Silk (warp and weft), wool (pile); asymmetrically knotted pile
Rug: L. 140 in. (355.6 cm) W. 71 1/4 in. (181 cm) Wt. in mount 251 lbs. (113.9 kg)
Frederick C. Hewitt Fund, 1910
Not on view
This carpet comes from the shrine of Shaikh Safi at Ardabil, the dynastic shrine of the Safavids. The shrine attracted gifts from royalty, including the most famous pair of carpets from the mid-sixteenth century, made for a prayer hall commissioned by Shah Tahmasp (r. 1524-76). With its pairs of lions attacking stags, tigers, hares, bears, foxes and wolves across a field of vines and blossoms, this carpet, however, would not have been used in spaces designated for prayer and instead may have served as a floor covering in the refectory of dormitory.
This carpet featured losses along the fold lines from improper storage, insertions from other carpets, and damaging adhesive on the back. Recent conservation treatment required removing the adhesive and humidifying the fibers. The carpet was pressure-mounted using an underlay support of custom-dyed red wool fabric to visually minimize areas of loss.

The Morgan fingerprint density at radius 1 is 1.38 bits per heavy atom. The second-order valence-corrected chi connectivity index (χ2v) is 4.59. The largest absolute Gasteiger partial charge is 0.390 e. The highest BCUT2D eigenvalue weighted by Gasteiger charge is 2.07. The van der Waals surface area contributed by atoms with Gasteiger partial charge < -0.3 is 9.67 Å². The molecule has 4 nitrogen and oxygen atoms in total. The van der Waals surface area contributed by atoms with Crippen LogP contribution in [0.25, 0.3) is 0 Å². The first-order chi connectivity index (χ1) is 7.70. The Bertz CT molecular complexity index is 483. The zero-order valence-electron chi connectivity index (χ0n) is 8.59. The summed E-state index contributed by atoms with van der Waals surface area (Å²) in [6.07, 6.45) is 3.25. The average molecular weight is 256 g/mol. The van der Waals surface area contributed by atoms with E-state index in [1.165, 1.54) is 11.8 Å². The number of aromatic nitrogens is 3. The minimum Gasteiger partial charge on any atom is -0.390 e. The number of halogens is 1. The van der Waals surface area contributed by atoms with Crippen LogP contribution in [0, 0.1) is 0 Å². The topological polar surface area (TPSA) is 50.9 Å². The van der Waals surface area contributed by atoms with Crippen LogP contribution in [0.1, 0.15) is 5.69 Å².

[ Vincent Robinson & Co., London, in 1892; sold to Yerkes]; Charles Tyson Yerkes, New York, after 1892–d. 1905; his estate 1905–10, sold to MMA)
Vincent J. Robinson. Eastern Carpets. London, 1882.
Dimand, Maurice S. A Handbook of Mohammedan Decorative Arts. New York: The Metropolitan Museum of Art, 1930. pp. 245–46, ill. fig. 150 (b/w).
Dimand, Maurice S. A Handbook of Muhammadan Art. 2nd rev. and enl. ed. New York: The Metropolitan Museum of Art, 1944. p. 290, ill. fig. 192 (b/w).
Dimand, Maurice S., and Jean Mailey. Oriental Rugs in the Metropolitan Museum of Art. New York: The Metropolitan Museum of Art, 1973. no. 11, pp. 52, 100, ill. fig. 75 (b/w).